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Species: human
Number of cells: 144417
Study size: 4GB

Immunology 
immuno-oncology 
Lung 
Non-small-cell lung cancer 
TP53 mutation 

CITEseq analysis of non-small-cell lung cancer lesions reveals an axis of immune cell activation associated with tumor antigen load and TP53 mutations (scRNA-seq and CITE-seq - 7 patients)

Andrew M. Leader, John A. Grout, Christie Chang, Barbara Maier, Alexandra Tabachnikova, Laura Walker, Alona Lansky, Jessica LeBerichel, Naussica Malissen, Melanie Davila, Jerome Martin, Giuliana Magri, Kevin Tuballes, Zhen Zhao, Francesca Petralia, Robert Samstein, Natalie Roy D’Amore, Gavin Thurston, Alice Kamphorst, Andrea Wolf, Raja Flores, Pei Wang, Mary Beth Beasley, Helene Salmon, Adeeb H. Rahman, Thomas U. Marron, Ephraim Kenigsberg, Miriam Merad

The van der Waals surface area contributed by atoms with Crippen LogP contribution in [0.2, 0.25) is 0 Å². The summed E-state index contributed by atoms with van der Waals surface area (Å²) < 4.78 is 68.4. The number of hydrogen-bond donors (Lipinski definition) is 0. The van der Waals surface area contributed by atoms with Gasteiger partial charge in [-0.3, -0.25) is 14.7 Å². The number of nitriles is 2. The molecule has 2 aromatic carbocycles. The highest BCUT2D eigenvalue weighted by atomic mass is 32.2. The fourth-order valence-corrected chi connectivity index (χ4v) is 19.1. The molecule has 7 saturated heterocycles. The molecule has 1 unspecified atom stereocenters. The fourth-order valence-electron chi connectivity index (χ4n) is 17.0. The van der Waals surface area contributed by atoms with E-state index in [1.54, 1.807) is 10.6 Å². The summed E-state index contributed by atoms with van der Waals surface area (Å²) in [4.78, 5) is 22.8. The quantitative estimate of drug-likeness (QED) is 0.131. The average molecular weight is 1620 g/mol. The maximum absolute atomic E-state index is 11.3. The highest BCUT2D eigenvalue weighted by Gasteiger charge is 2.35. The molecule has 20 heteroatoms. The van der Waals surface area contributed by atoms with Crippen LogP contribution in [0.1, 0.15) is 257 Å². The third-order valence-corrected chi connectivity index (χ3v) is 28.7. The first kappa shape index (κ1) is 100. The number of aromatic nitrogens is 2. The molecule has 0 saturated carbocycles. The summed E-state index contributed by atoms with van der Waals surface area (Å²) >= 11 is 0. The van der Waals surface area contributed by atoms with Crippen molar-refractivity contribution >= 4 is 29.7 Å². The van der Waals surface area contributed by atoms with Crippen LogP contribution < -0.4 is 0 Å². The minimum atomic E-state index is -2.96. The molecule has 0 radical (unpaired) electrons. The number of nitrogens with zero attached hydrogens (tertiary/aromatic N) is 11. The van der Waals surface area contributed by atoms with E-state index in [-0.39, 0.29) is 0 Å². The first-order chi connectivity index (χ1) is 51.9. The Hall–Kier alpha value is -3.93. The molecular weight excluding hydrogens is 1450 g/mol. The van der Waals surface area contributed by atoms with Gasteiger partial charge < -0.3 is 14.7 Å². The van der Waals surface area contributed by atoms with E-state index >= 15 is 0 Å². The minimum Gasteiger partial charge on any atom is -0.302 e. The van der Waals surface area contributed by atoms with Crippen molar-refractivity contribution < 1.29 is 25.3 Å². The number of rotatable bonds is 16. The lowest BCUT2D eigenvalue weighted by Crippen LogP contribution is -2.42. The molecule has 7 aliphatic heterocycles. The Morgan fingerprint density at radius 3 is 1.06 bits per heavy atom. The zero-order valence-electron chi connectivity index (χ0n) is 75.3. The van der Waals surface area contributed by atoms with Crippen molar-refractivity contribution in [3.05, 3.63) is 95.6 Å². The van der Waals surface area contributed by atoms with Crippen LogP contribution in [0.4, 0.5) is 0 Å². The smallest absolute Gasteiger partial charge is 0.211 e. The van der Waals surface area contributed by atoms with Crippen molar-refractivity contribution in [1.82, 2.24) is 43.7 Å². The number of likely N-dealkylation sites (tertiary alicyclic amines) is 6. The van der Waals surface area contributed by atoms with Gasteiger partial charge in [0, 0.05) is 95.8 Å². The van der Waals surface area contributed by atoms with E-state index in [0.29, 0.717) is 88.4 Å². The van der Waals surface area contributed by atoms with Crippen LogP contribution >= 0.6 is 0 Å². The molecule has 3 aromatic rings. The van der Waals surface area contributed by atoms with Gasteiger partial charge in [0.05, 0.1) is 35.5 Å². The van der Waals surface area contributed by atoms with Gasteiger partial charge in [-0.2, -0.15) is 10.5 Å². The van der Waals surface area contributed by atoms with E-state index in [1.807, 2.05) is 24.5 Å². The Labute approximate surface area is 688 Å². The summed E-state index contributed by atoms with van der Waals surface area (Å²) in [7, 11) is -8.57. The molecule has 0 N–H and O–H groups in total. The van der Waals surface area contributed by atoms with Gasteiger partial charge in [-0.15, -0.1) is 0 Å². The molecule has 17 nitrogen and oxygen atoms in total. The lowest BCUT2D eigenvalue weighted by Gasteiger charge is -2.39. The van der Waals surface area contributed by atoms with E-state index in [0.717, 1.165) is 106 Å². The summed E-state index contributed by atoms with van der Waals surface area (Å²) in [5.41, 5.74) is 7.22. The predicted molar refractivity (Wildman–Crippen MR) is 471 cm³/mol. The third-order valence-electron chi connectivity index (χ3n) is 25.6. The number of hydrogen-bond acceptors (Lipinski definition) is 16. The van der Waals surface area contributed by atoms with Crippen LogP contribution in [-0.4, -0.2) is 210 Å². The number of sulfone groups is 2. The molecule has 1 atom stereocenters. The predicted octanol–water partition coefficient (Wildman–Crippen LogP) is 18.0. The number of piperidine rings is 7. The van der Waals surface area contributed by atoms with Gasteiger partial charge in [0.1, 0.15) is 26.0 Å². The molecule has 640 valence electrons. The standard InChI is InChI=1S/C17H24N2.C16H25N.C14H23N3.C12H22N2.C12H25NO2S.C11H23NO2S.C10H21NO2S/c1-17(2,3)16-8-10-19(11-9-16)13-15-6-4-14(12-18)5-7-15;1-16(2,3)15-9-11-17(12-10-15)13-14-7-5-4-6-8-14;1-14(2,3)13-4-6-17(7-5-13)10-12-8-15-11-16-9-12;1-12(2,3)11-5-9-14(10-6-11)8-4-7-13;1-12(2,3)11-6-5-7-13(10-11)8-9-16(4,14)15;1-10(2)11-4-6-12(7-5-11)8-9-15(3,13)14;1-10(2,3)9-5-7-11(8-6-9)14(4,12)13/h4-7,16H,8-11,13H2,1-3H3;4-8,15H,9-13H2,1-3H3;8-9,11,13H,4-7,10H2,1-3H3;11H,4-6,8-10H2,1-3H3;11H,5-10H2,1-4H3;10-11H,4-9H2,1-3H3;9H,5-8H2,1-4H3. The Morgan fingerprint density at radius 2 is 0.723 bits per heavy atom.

Immunotherapy is becoming a mainstay in the treatment of NSCLC. While tumor mutational burden (TMB) has been shown to correlate with response to immunotherapy, little is known about the relation of the baseline immune response with the tumor genotype. Here, we profiled 35 early stage NSCLC lesions using multiscale single cell sequencing. Unsupervised clustering identified in a subset of patients a key cellular module consisting of PDCD1+ CXCL13+ activated T cells, IgG+ plasma cells, and SPP1+ macrophages, referred to as the lung cancer activation module (LCAMhi). Transcriptional data from two NSCLC cohorts confirmed a subset of patients with LCAMhi enrichment, which was independent of overall immune cell content. The LCAMhi module strongly correlated with TMB, expression of cancer testis antigens, and with TP53 mutations in smokers and non-smokers. These data establish LCAM as a key mode of immune cell activation associated with high tumor antigen load and driver mutations. Note: The new version of this study will be updated when the paper was published.

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